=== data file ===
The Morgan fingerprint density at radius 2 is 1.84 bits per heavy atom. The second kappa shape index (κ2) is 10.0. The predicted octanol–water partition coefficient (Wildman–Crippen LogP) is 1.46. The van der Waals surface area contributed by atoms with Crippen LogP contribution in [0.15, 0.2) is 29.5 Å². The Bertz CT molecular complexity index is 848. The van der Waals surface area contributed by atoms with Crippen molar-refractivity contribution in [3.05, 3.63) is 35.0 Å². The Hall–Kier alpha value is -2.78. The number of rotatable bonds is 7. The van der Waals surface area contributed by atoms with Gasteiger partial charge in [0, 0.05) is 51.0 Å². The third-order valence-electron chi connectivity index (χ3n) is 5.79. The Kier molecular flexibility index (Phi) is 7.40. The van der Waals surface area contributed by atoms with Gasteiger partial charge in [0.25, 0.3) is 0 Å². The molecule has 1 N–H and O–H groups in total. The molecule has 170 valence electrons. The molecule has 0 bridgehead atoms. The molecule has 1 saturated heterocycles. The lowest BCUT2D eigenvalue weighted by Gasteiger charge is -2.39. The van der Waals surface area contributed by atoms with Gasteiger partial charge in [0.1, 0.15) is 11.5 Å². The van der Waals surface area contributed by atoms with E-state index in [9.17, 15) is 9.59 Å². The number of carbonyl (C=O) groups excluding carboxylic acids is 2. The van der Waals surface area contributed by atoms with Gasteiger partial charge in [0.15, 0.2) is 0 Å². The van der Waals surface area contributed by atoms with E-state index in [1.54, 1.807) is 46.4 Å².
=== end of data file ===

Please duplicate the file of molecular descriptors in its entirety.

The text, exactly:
The Morgan fingerprint density at radius 2 is 1.84 bits per heavy atom. The second kappa shape index (κ2) is 10.0. The predicted octanol–water partition coefficient (Wildman–Crippen LogP) is 1.46. The van der Waals surface area contributed by atoms with Crippen LogP contribution in [0.15, 0.2) is 29.5 Å². The Bertz CT molecular complexity index is 848. The van der Waals surface area contributed by atoms with Crippen molar-refractivity contribution in [3.05, 3.63) is 35.0 Å². The Hall–Kier alpha value is -2.78. The number of rotatable bonds is 7. The van der Waals surface area contributed by atoms with Gasteiger partial charge in [0, 0.05) is 51.0 Å². The third-order valence-electron chi connectivity index (χ3n) is 5.79. The Kier molecular flexibility index (Phi) is 7.40. The van der Waals surface area contributed by atoms with Gasteiger partial charge in [0.25, 0.3) is 0 Å². The molecule has 1 N–H and O–H groups in total. The molecule has 170 valence electrons. The molecule has 0 bridgehead atoms. The molecule has 1 saturated heterocycles. The lowest BCUT2D eigenvalue weighted by Gasteiger charge is -2.39. The van der Waals surface area contributed by atoms with Gasteiger partial charge in [0.1, 0.15) is 11.5 Å². The van der Waals surface area contributed by atoms with E-state index in [9.17, 15) is 9.59 Å². The number of carbonyl (C=O) groups excluding carboxylic acids is 2. The van der Waals surface area contributed by atoms with Gasteiger partial charge in [0.15, 0.2) is 0 Å². The van der Waals surface area contributed by atoms with E-state index in [1.54, 1.807) is 46.4 Å².